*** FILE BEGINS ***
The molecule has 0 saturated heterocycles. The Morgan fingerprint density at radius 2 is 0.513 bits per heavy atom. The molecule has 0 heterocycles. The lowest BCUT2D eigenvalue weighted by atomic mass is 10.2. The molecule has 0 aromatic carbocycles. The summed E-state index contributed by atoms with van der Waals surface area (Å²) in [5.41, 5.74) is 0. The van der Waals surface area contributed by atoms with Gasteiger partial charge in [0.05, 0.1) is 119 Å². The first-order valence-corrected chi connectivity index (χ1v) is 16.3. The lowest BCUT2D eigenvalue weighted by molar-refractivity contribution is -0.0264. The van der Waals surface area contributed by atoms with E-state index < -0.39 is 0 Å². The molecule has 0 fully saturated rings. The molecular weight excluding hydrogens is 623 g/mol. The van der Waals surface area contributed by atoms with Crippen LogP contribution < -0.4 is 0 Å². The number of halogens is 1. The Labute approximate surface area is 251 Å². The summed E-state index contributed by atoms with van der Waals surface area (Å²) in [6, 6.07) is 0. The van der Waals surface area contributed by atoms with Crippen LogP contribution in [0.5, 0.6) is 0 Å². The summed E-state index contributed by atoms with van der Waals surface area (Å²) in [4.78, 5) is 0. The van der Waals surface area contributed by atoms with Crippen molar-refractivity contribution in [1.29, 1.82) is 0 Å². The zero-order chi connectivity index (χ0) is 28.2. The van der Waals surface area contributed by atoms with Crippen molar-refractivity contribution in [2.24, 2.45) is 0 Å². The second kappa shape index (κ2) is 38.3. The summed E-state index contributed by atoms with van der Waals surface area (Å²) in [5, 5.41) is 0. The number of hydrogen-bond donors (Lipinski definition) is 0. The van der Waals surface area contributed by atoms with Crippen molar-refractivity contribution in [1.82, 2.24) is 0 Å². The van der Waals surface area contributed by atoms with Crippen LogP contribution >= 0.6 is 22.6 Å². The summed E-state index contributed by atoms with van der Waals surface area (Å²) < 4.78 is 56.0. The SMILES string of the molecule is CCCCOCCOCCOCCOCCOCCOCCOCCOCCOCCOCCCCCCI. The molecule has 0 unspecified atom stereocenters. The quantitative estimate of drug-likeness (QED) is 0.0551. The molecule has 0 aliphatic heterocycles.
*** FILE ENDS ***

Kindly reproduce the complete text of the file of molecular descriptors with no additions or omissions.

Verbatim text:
The molecule has 0 saturated heterocycles. The Morgan fingerprint density at radius 2 is 0.513 bits per heavy atom. The molecule has 0 heterocycles. The lowest BCUT2D eigenvalue weighted by atomic mass is 10.2. The molecule has 0 aromatic carbocycles. The summed E-state index contributed by atoms with van der Waals surface area (Å²) in [5.41, 5.74) is 0. The van der Waals surface area contributed by atoms with Gasteiger partial charge in [0.05, 0.1) is 119 Å². The first-order valence-corrected chi connectivity index (χ1v) is 16.3. The lowest BCUT2D eigenvalue weighted by molar-refractivity contribution is -0.0264. The van der Waals surface area contributed by atoms with E-state index < -0.39 is 0 Å². The molecule has 0 fully saturated rings. The molecular weight excluding hydrogens is 623 g/mol. The van der Waals surface area contributed by atoms with Crippen LogP contribution < -0.4 is 0 Å². The number of halogens is 1. The Labute approximate surface area is 251 Å². The summed E-state index contributed by atoms with van der Waals surface area (Å²) in [6, 6.07) is 0. The van der Waals surface area contributed by atoms with Crippen LogP contribution in [0.5, 0.6) is 0 Å². The summed E-state index contributed by atoms with van der Waals surface area (Å²) in [4.78, 5) is 0. The van der Waals surface area contributed by atoms with Crippen molar-refractivity contribution in [1.29, 1.82) is 0 Å². The zero-order chi connectivity index (χ0) is 28.2. The van der Waals surface area contributed by atoms with Crippen molar-refractivity contribution in [2.24, 2.45) is 0 Å². The second kappa shape index (κ2) is 38.3. The summed E-state index contributed by atoms with van der Waals surface area (Å²) in [5, 5.41) is 0. The number of hydrogen-bond donors (Lipinski definition) is 0. The van der Waals surface area contributed by atoms with Crippen molar-refractivity contribution in [1.82, 2.24) is 0 Å². The van der Waals surface area contributed by atoms with Crippen LogP contribution >= 0.6 is 22.6 Å². The summed E-state index contributed by atoms with van der Waals surface area (Å²) < 4.78 is 56.0. The SMILES string of the molecule is CCCCOCCOCCOCCOCCOCCOCCOCCOCCOCCOCCCCCCI. The molecule has 0 unspecified atom stereocenters. The quantitative estimate of drug-likeness (QED) is 0.0551. The molecule has 0 aliphatic heterocycles.